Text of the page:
Living the Crafter’s Dream in My Time at Portia

It’s the same old story — life is hard, time to move to a new town and start over.  The difference is that this time, instead of farming, My Time at Portia features a tinkerer starting off with little more than a run-down shack and a friendly village populated by unique residents with a large variety of items they’d like to have built.  Basically it’s Harvest Moon with crafting, but in a setting influenced in look, if not attitude, by Hayao Miyazaki.  The great cataclysm came and went, people survived, and the world healed.  My Time at Portia is a bright, optimistic game, determinedly all-ages, and has a multi-hour demo available to back up its Kickstarter campaign.

When you arrive in town after creating your character (male-only at the moment) all he’s got is two hands and a house that’s seen better days left to him by his world-traveling father.  Seeing as your father was a craftsman just like you intend to be the place comes with a staging area to create larger items and a crafting table for the smaller ones, and while it’s nowhere near all you’ll need it’s a good start.  A friendly town official gives you a few tasks to get you started, and then it’s time to find your place in the village.

The introductory work is pretty simple, and if you know what you’re doing you can knock the tutorial tasks out during the first in-game day.  There are holes in the house’s floor that need to be patched up, otherwise you start each day with less than a full bar of stamina.  Stamina is how much energy you’ve got for tasks like chopping wood, mining, fighting the monsters wandering the landscape, or even sparring with the villagers.  With as much work as there is to do in a day even a full stamina bar can drain quickly, so getting a good night’s rest is important.  The holes are patched with wood but you’ve initially got no tools, so need to pick up sticks for wood and rubble for stone to begin with.  A quick bit of scavenging and you’ll have enough for a basic set of crude tools, an axe and a pick, and then you can get some real work done.

While the initial set of tools is barely adequate for the job, they can at least get you started harvesting resources for something better.  Rock and wood combine to make a smelter, which turns metal into ingots and stone into brick.  Ingots are necessary to create sawblades for the woodcutter, which turns wood into boards.  Ingots can also be crafted into metal plates and pipes, which allow you to build a skinning station for cloth and leather and a grill to cook stamina-replenishing food on, respectively.  While things you build at the crafting table are created instantly, it takes a fair amount of time for the automated systems of cooking, weaving, and forging to produce results, and I found it handy to eventually build a couple stations of each to either divide a job among multiple units or allow multitasking between quest item creation and jobs from the daily work board.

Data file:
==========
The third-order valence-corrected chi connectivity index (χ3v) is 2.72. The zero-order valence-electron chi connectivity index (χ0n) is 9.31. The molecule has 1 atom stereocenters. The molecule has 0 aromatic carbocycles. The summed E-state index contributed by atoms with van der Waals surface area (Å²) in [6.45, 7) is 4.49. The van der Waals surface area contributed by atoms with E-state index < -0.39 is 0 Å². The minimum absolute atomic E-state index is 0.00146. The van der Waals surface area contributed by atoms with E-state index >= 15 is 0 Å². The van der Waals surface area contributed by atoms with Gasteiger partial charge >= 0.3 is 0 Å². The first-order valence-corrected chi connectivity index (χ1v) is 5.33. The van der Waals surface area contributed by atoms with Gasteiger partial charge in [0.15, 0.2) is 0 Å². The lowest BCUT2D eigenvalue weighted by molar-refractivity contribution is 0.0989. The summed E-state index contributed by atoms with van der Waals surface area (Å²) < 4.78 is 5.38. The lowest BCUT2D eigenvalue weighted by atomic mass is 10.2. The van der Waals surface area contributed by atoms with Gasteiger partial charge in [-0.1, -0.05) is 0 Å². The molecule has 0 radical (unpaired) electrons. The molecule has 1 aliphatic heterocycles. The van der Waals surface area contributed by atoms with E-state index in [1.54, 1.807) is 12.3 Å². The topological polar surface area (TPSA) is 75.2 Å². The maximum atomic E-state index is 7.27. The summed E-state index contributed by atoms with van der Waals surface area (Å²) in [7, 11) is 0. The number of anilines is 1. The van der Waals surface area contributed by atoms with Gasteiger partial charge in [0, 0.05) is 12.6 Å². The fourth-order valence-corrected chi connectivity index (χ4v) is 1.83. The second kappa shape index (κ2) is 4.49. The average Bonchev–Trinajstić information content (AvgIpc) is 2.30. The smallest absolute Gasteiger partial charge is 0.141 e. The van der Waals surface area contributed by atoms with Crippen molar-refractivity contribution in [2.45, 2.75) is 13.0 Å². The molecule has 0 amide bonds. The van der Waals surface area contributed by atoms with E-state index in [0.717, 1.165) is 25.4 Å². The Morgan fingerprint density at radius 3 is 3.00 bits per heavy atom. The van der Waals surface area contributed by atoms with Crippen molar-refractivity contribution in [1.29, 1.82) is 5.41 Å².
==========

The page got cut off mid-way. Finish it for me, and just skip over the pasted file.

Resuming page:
You can take a single job a day from the board in the town hall, and it’s the major source of cash in Portia.  The various stores in town will buy anything, but for the most part it’s pocket-change compared to the couple hundred you can make a day with even the lowest-ranked jobs.  Knock down a pile of trees, turn them into the requested storage units, and that’s 200G or more fairly earned.  Of course, it costs 1500G for the first land expansion, stamina-enhancing clothes are easier bought than made at the beginning, and upgrading the work table to be able to create bigger and better things not only requires 2000G but also items needing better tools than the original set is able to acquire.  Basically, there’s a lot to work towards, and while the going might be a bit slow it’s also steady and there’s always something to do that puts you a step closer to the next goal.

While the core gameplay of My Time at Portia is its crafting system, it’s not overly-focused on the one aspect.  You’re left to determine your own speed as to whether you want to focus on the work or walk around town, meet the people and try to befriend them, head out fishing, or beat on monsters.  The mailbox outside your house sometimes brings notifications of town meetings or events, and other days it’s just nice to poke around and look at the scenery.  The town and its surrounding area has some very nice vistas, and it’s going to be fun to see what some of the bigger ruined buildings in the background turn into as the game progresses through its development cycle.  The demo is labeled as an alpha, which means it’s got the basics in place but there’s a lot of room to grow.

The demo for My Time at Portia showed off a truly special crafting/life-sim game, with a beautiful style bringing a charming and comfortable world to life.  There’s good design work everywhere you look, from the townspeople running about their daily routines to the world inspired by the designs of Hayao Miyazaki (any game that references Future Boy Conan has my attention).  There’s work to do in terms of tweaking what’s available, with combat being overly simplistic and the character of Antoine in particular needing a complete makeover to not come across as a painfully-feminine gay caricature.  That’s what the Kickstarter is for, though, and at the time of this writing it’s cleared 50% of goal just sightly ahead of the halfway mark.  The demo is a giant chunk of game, easily taking over eight hours to clear, and when I’d seen everything it had I still wanted more.  My Time at Portia has huge potential to be the next major life-sim adventure, packed with crafting, socialization, mini-games, combat and a bright, lively world to settle down in.